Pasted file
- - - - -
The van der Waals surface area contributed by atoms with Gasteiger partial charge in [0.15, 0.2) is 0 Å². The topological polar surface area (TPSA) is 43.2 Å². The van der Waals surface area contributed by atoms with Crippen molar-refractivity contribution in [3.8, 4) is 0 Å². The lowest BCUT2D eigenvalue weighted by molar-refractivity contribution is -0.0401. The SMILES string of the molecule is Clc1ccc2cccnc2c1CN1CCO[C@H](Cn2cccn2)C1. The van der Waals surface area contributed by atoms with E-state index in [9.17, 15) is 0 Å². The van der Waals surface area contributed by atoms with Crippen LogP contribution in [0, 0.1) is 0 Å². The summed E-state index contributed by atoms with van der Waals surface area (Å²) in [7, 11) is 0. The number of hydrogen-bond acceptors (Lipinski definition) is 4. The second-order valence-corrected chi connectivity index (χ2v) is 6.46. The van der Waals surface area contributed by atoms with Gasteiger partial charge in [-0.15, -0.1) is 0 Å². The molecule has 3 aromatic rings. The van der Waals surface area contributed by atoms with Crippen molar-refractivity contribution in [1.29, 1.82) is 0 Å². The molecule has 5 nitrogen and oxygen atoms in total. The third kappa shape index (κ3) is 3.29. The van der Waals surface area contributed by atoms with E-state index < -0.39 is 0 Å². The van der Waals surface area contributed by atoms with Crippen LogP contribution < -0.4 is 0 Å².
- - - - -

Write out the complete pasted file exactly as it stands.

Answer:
The van der Waals surface area contributed by atoms with Gasteiger partial charge in [0.15, 0.2) is 0 Å². The topological polar surface area (TPSA) is 43.2 Å². The van der Waals surface area contributed by atoms with Crippen molar-refractivity contribution in [3.8, 4) is 0 Å². The lowest BCUT2D eigenvalue weighted by molar-refractivity contribution is -0.0401. The SMILES string of the molecule is Clc1ccc2cccnc2c1CN1CCO[C@H](Cn2cccn2)C1. The van der Waals surface area contributed by atoms with E-state index in [9.17, 15) is 0 Å². The van der Waals surface area contributed by atoms with Crippen LogP contribution in [0, 0.1) is 0 Å². The summed E-state index contributed by atoms with van der Waals surface area (Å²) in [7, 11) is 0. The number of hydrogen-bond acceptors (Lipinski definition) is 4. The second-order valence-corrected chi connectivity index (χ2v) is 6.46. The van der Waals surface area contributed by atoms with Gasteiger partial charge in [-0.15, -0.1) is 0 Å². The molecule has 3 aromatic rings. The van der Waals surface area contributed by atoms with Crippen molar-refractivity contribution in [1.29, 1.82) is 0 Å². The molecule has 5 nitrogen and oxygen atoms in total. The third kappa shape index (κ3) is 3.29. The van der Waals surface area contributed by atoms with E-state index < -0.39 is 0 Å². The van der Waals surface area contributed by atoms with Crippen LogP contribution < -0.4 is 0 Å².